Strategy scholars have widely recognized the central role that narratives play in the construction of organizational identities. Moreover, storytelling is an important…
Strategy scholars have widely recognized the central role that narratives play in the construction of organizational identities. Moreover, storytelling is an important strategic asset that firms can leverage to inspire employees, excite investors and engage customers' attention. This chapter illustrates how advancements in computational linguistic may offer opportunities to analyze the stylistic elements that make a story more convincing. Specifically, we use a topic model to examine how narrative conventionality influences the performance of 78,758 craftsmen selling their handmade items in the digital marketplace of Etsy. Our findings provide empirical evidence that effective narratives display enough conventional features to align with audience expectations, yet preserve some uniqueness to pique audience interest. By elucidating our approach, we hope to stimulate further research at the interface of style, language and strategy.
How do cultural organizations handle the competing demands of isomorphism and differentiation? Strategic balance theory is a promising point of departure. Proponents argue…
How do cultural organizations handle the competing demands of isomorphism and differentiation? Strategic balance theory is a promising point of departure. Proponents argue that while isomorphism contributes to legitimacy, differentiation minimizes competition through innovation or niche control. However, most research has focused on successful cases of optimal performance in core or world cities. I introduce data from three seasons (250+ hours) of ethnographic research on fashion weeks in both a core city and semi-peripheral city. I find that geography acts as a structural barrier to competition: while semi-peripheral producers pursue some standards of fashion capitals in world cities, they cannot compete on the basis of style. Rather than optimizing through strategic balance, cultural organizations embrace a double edge of legitimation. Their sub-optimal vision of organizational survival cultivates legitimacy from available but symbolically polluting sources. Imperfect imitation is suggested instead as a viable legitimation strategy. I call for more attention to semi-peripheral geography and imperfect imitation in culture industry research.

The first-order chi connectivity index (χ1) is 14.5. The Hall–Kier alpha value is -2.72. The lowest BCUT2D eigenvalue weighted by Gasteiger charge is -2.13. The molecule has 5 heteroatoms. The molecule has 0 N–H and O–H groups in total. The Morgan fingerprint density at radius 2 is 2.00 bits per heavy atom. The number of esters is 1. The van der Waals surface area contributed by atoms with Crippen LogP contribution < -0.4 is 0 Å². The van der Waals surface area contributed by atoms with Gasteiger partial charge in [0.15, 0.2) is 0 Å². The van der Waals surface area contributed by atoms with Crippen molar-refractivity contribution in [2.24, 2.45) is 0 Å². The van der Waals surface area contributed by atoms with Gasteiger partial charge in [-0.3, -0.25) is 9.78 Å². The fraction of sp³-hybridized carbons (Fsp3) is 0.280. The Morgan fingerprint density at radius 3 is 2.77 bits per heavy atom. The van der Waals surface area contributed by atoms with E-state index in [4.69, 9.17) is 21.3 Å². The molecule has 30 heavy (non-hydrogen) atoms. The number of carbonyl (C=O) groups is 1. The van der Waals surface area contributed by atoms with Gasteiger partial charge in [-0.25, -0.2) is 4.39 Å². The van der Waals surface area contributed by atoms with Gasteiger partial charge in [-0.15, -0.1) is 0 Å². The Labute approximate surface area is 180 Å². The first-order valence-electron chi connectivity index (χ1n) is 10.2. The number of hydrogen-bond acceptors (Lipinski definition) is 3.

The last several years have witnessed a growing scholarly interest in project-based organizations. This interest mirrors the diffusion of this organizational form across a…
The last several years have witnessed a growing scholarly interest in project-based organizations. This interest mirrors the diffusion of this organizational form across a wide range of industries, well beyond those where organizations traditionally have been organized by projects. To date, however, research on project-based organizations has not yet offered a systematic investigation of the interactions between project-based organizing and strategic management research. An examination of the existing literature indicates that some of the answers to key strategy questions remain incomplete, at times contradictory, and at best ambiguous. This volume moves the discussion to the next level by offering a comprehensive yet integrated view of cutting-edge research on project-based organizing to shed light on some of these ambiguities and clarify the relationship between project-based organizing and strategic management. To accomplish this, the volume includes the contributions of several leading scholars who have been active researchers on this subject. The chapters develop and extend key strategic aspects of project-based organizing, raise many new important questions, and identify fruitful areas for future research.